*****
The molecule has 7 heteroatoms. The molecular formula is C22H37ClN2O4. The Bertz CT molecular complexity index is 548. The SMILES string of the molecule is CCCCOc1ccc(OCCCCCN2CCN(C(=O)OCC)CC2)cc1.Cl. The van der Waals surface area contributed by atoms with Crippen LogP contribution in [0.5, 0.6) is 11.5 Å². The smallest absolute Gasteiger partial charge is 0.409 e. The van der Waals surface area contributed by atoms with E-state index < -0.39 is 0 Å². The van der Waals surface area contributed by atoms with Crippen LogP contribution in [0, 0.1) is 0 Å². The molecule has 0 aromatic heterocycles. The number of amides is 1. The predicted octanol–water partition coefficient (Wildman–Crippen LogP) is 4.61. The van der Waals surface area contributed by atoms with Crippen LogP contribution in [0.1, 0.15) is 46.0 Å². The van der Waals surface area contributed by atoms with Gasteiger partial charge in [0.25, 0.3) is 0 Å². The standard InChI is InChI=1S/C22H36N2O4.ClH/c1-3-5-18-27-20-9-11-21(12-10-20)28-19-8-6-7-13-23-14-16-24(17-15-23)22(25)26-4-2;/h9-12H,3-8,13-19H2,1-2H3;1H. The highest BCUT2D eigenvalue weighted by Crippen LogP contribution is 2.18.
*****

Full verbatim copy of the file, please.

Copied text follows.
The molecule has 7 heteroatoms. The molecular formula is C22H37ClN2O4. The Bertz CT molecular complexity index is 548. The SMILES string of the molecule is CCCCOc1ccc(OCCCCCN2CCN(C(=O)OCC)CC2)cc1.Cl. The van der Waals surface area contributed by atoms with Crippen LogP contribution in [0.5, 0.6) is 11.5 Å². The smallest absolute Gasteiger partial charge is 0.409 e. The van der Waals surface area contributed by atoms with E-state index < -0.39 is 0 Å². The van der Waals surface area contributed by atoms with Crippen LogP contribution in [0, 0.1) is 0 Å². The molecule has 0 aromatic heterocycles. The number of amides is 1. The predicted octanol–water partition coefficient (Wildman–Crippen LogP) is 4.61. The van der Waals surface area contributed by atoms with Crippen LogP contribution in [0.1, 0.15) is 46.0 Å². The van der Waals surface area contributed by atoms with Gasteiger partial charge in [0.25, 0.3) is 0 Å². The standard InChI is InChI=1S/C22H36N2O4.ClH/c1-3-5-18-27-20-9-11-21(12-10-20)28-19-8-6-7-13-23-14-16-24(17-15-23)22(25)26-4-2;/h9-12H,3-8,13-19H2,1-2H3;1H. The highest BCUT2D eigenvalue weighted by Crippen LogP contribution is 2.18.